The achieved quality and processing time of the proposed method appear adequate for the application of this technique to clinical practice. The application of nerve tracing to mosaics covering a large area can be a key component in clinical studies aimed at investigating neuropathy influence in various ocular or systemic diseases.
Corneal Nerves Density Estimation: Application to Mosaic Images
The corneal nerve density is already an established disease marker. However, most studies have only relied on single confocal images to establish correlations to diseases. The problem is that the typical confocal image only covers a small area of the central cornea. In this work we explore the corneal nerve density as computed from wide-field mosaic images.
The corneal nerves density was automatically computed and compared to a manual approach. A Pearson correlation coefficient of 0.94 was achieved. Furthermore, the proposed automatic approach was around 100 times faster (10 to 50 seconds per mosaic) than manual one.
Nerve density analysis from mosaic images was compared to the combination of multiple single images. Both underestimation and overestimation bias were verified. Furthermore, the combination of multiple single images carries a large variability depending on the area of the cornea sampled. The obtained results, demonstrate the potential of fully-automatic corneal nerve density analysis from mosaic images.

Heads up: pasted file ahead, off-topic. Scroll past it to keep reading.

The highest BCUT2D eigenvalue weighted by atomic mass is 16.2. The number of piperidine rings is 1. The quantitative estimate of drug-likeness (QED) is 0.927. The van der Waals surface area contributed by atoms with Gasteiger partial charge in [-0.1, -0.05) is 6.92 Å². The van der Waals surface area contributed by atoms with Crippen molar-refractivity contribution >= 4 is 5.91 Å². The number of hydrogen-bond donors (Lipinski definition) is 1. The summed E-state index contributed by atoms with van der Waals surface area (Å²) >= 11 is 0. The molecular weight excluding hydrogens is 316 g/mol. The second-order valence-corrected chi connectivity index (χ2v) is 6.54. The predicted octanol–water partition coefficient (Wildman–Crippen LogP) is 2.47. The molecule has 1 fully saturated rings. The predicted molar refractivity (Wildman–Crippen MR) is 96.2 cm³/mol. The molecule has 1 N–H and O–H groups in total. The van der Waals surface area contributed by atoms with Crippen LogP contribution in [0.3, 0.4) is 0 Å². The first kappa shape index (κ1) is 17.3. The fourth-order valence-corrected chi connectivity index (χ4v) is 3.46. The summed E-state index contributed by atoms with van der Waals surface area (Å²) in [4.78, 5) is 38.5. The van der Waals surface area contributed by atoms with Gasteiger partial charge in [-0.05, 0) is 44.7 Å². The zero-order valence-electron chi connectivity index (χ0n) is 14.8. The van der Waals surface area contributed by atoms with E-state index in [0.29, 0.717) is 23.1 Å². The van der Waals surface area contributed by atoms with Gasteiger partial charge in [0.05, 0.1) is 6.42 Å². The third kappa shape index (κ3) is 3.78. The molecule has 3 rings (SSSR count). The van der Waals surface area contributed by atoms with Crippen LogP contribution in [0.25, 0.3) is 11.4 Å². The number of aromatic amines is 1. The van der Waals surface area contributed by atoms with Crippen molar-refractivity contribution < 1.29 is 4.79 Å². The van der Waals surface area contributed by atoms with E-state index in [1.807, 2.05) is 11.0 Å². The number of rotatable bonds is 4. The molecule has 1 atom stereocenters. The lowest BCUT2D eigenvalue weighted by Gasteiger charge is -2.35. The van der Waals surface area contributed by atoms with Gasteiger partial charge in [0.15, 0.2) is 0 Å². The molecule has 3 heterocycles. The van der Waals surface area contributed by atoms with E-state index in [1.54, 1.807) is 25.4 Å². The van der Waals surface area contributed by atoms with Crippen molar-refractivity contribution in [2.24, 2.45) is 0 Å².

Corneal Nerves Tortuosity
The correlation between corneal nerve tortuosity and pathology has been shown multiple times. However, because there isn’t any de facto definition of tortuosity, reproducibility is poor. Indeed, many studies still rely on the manual observation and judgment of tortuosity.
Recently, two distinct forms of corneal nerve tortuosity have been identified, describing either short-range or long-range directional changes. In this study we were able to develop automatic corneal nerve tortuosity measurements that correctly and independently represent these two tortuosity definitions.
We show that a combination of mathematical tortuosity measurements improves on single metric results. Spearman rank correlation coefficients of 0.99 and 0.96 with respect to the short-range and long-range tortuosity ground-truths were obtained. These results show that the proposed tortuosity measurements highly correlate to clinical perception.